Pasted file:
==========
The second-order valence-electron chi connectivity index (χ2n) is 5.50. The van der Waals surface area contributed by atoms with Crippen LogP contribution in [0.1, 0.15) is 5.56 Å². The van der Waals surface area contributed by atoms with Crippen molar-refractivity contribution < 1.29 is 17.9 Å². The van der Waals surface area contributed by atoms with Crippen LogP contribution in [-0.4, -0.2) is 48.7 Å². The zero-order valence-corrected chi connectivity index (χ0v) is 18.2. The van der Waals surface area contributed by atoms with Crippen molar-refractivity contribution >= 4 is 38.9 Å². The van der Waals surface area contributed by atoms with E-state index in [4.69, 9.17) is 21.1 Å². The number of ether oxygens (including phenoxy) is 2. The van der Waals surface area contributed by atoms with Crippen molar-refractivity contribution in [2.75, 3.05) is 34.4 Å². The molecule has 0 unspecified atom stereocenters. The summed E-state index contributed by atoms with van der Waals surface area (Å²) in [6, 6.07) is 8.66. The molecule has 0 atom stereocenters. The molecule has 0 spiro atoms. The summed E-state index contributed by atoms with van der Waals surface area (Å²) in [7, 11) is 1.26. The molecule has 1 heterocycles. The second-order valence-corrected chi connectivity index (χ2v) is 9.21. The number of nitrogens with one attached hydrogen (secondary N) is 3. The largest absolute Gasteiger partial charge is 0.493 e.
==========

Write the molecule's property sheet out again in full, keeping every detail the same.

The second-order valence-electron chi connectivity index (χ2n) is 5.50. The van der Waals surface area contributed by atoms with Crippen LogP contribution in [0.1, 0.15) is 5.56 Å². The van der Waals surface area contributed by atoms with Crippen molar-refractivity contribution < 1.29 is 17.9 Å². The van der Waals surface area contributed by atoms with Crippen LogP contribution in [-0.4, -0.2) is 48.7 Å². The zero-order valence-corrected chi connectivity index (χ0v) is 18.2. The van der Waals surface area contributed by atoms with Crippen molar-refractivity contribution >= 4 is 38.9 Å². The van der Waals surface area contributed by atoms with E-state index in [4.69, 9.17) is 21.1 Å². The number of ether oxygens (including phenoxy) is 2. The van der Waals surface area contributed by atoms with Crippen molar-refractivity contribution in [2.75, 3.05) is 34.4 Å². The molecule has 0 unspecified atom stereocenters. The summed E-state index contributed by atoms with van der Waals surface area (Å²) in [6, 6.07) is 8.66. The molecule has 0 atom stereocenters. The molecule has 0 spiro atoms. The summed E-state index contributed by atoms with van der Waals surface area (Å²) in [7, 11) is 1.26. The molecule has 1 heterocycles. The second-order valence-corrected chi connectivity index (χ2v) is 9.21. The number of nitrogens with one attached hydrogen (secondary N) is 3. The largest absolute Gasteiger partial charge is 0.493 e.